One can not savor the highest highs without attendant lows, something Diamondbacks reliever Archie Bradley learned last night in the biggest game of his career.
Bradley was brought in to last night’s NL Wild Card game to get an out to end the top of the seventh, then was left in for an at-bat in the bottom of the inning. Bradley, with two outs and two men on, ripped a scorching triple that sent Charlie Blackmon chasing it down in center, bringing in both runs for the Diamondbacks. Bradley became the first player in postseason history to enter a game as a reliever and hit a triple.
Bradley then had the top of the eighth to himself, and an opportunity to mow the Rockies down and take ownership of one of the greatest relief appearances in baseball history. Then, well, he gave up back-to-back home runs to Nolan Arenado and Trevor Story. So, it undid the two runs he created himself, but status quo is better than giving away the lead.
It was a little curious that Diamondbacks manager Torey Lovullo let Bradley bat for himself in such a pivotal situation, but I suppose he was set on not burning another bench guy. He was put into a bit of bind last night when Zack Greinke nearly peed away a six-run lead in the fourth inning. Lovullo turned to Andrew Chafin to get them out of the inning, then made otherwise ostensible NLDS Game 1 starter Robbie Ray eat up a couple innings, then after using Jorge De La Rosa for an out, he finally went to Archie Bradley. Then he let Bradley stay on the mound and finish the eighth even after giving up back-to-back dongs.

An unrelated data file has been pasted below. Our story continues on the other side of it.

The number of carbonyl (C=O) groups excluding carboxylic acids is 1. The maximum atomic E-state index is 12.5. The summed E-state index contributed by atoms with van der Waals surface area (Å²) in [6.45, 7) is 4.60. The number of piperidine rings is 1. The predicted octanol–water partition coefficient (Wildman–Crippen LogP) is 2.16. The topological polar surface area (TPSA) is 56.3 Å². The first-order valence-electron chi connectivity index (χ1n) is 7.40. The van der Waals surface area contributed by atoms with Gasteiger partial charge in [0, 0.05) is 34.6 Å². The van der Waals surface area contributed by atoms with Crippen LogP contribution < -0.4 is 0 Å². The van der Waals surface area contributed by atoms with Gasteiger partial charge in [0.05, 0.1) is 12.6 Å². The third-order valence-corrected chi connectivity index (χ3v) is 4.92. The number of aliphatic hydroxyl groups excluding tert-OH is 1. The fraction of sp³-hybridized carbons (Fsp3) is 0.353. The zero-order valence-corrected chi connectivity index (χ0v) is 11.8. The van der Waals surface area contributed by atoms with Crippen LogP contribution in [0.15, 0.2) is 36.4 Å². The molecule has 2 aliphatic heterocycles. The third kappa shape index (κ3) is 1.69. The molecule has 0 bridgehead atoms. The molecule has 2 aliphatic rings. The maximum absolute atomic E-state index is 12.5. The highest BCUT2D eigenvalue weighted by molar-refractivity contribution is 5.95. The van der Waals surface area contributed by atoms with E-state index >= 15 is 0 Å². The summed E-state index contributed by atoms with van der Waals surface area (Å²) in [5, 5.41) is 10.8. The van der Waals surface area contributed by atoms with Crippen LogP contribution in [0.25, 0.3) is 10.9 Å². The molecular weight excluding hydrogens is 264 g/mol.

It was weird. Questionable decisions were made. It turned out fine for Arizona, and they’ll go to Los Angeles now.
Bradley, despite playing for a semi-anonymous team (sorry), benefits from being very good, goofy looking, and having a comic-book name. It’s hard to forget Bradley, and he certainly left his mark last night on those who were introduced to him for the first time. When he removed his batting helmet and stared triumphantly into the crowd after legging out his triple, it was a true “Aw, man, baseball is awesome!” moment. When bizarre decision-making, wildly fluky results, and clutch heroics all combine to produce one memorable play, playoff baseball is doing its job.